We’re learning more about the costs — direct and indirect — of the mass influx of unaccompanied minors and other illegal immigrants across our southwestern border, and the news is becoming more and more concerning.
At a closed-door briefing with members of Congress earlier this week, Department of Homeland Security Secretary Jeh Johnson disclosed some of the direct costs. According to members of Congress who attended, Johnson said the federal government is spending between $250 and $1,000 per day, per child, to house and feed the minors. When you are talking about more than 57,000 unaccompanied minors already in the country and needing assistance — and U.S. officials predicting that another 30,000 will cross the border by September — you don’t need a calculator to see that the ongoing and future costs are enormous.
As everyone knows, our federal government is cash-strapped. Some people may say we’ve been racking up huge budget deficits for years, and these costs will add just a little bit more to those deficits. That reaction ignores the reality of our financial situation. Every dollar of our deficit is financed through the issuance of U.S. government bonds and notes. Do we really want to have to issue more bonds and notes to pay for these services, and pledge the full faith and credit of our country for them? With our current budget situation, the inescapable reality is that we will be borrowing more in the future to pay the interest on these bonds and notes — which means that we’ll be paying directly out of pocket for our border problems for years to come.
There are indirect costs as well. The U.S. government can’t house all of these minors on military bases, and already we’re seeing governors and mayors raising questions about whether these minors are coming to their states and communities — where they will need more housing, and food, and medical care, and attention. Who will pay for it? The NIMBY (not in my back yard) phenomenon is in full swing. Pennsylvania’s governor has expressed concern about whether the illegal immigrants have infectious diseases, says there should be enough room on military bases in Texas and Arizona to house them, and wonders how he will pay for the needed services if they are sent to Pennsylvania. Officials in other states are saying that the federal government has resettled some of the immigrants in their states without providing adequate notice to local authorities. And officials in cities as far away from the border as New Bedford, Massachusetts are concerned that an influx of impoverished, non-English-speaking immigrants will further strain governmental and school budgets that are already stretched to the breaking point.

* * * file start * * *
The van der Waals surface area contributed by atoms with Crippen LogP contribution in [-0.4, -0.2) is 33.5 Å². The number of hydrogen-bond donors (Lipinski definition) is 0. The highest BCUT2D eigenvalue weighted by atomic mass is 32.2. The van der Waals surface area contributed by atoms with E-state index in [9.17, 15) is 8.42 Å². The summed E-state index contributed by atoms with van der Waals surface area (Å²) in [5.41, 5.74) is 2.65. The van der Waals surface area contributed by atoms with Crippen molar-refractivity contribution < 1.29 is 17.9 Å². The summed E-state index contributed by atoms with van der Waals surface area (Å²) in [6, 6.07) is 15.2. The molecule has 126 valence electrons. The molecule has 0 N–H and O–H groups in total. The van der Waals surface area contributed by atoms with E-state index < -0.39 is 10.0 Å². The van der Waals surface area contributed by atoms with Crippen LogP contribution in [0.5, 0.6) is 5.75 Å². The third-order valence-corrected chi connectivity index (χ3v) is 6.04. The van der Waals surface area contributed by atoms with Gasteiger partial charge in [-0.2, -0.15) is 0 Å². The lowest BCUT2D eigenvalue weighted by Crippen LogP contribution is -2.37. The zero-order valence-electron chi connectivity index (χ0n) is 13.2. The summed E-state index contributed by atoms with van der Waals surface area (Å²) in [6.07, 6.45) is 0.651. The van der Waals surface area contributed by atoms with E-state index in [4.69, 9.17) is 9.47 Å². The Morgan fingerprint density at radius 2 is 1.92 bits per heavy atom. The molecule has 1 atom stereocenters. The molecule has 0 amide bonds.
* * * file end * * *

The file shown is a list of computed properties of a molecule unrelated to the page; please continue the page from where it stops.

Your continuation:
A Massachusetts sheriff recently said, “we are all border states now.” There’s some truth to that. It’s becoming increasingly clear that our porous border is creating huge problems for communities and states across the country. As we figure out how to deal with these unaccompanied minors, we also need to pay attention to the root cause of the problem — a border that sometimes seems to be little more than a line on a map. We can’t afford to pay $250 or $1,000 a day to care for every child that crosses illegally into our country, and we also can’t afford the security risks of a border that permits them (and adults, too) to do so. The Obama Administration and Congress need to figure out how to close that border and do it before the costs and consequences become overwhelming.